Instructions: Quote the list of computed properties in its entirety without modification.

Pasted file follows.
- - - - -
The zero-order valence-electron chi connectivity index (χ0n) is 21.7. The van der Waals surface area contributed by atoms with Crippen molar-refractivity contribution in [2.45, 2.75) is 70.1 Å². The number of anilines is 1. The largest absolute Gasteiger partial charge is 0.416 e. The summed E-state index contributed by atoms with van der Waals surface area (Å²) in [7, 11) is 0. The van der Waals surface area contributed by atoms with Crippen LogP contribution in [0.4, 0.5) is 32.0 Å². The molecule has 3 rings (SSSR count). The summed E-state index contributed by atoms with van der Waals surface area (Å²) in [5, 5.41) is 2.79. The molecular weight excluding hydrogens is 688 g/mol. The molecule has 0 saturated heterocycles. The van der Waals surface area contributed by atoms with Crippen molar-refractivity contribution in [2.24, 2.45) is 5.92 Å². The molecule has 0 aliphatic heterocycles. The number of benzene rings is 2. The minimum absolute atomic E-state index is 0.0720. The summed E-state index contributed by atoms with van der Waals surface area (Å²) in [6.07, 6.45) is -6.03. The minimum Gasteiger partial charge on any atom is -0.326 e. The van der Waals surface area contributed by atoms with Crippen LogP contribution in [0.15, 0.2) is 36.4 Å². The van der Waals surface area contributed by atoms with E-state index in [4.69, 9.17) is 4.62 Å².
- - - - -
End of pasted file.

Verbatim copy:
The zero-order valence-electron chi connectivity index (χ0n) is 21.7. The van der Waals surface area contributed by atoms with Crippen molar-refractivity contribution in [2.45, 2.75) is 70.1 Å². The number of anilines is 1. The largest absolute Gasteiger partial charge is 0.416 e. The summed E-state index contributed by atoms with van der Waals surface area (Å²) in [7, 11) is 0. The van der Waals surface area contributed by atoms with Crippen LogP contribution in [0.4, 0.5) is 32.0 Å². The molecule has 3 rings (SSSR count). The summed E-state index contributed by atoms with van der Waals surface area (Å²) in [5, 5.41) is 2.79. The molecular weight excluding hydrogens is 688 g/mol. The molecule has 0 saturated heterocycles. The van der Waals surface area contributed by atoms with Crippen molar-refractivity contribution in [2.24, 2.45) is 5.92 Å². The molecule has 0 aliphatic heterocycles. The number of benzene rings is 2. The minimum absolute atomic E-state index is 0.0720. The summed E-state index contributed by atoms with van der Waals surface area (Å²) in [6.07, 6.45) is -6.03. The minimum Gasteiger partial charge on any atom is -0.326 e. The van der Waals surface area contributed by atoms with Crippen LogP contribution in [0.15, 0.2) is 36.4 Å². The van der Waals surface area contributed by atoms with E-state index in [4.69, 9.17) is 4.62 Å².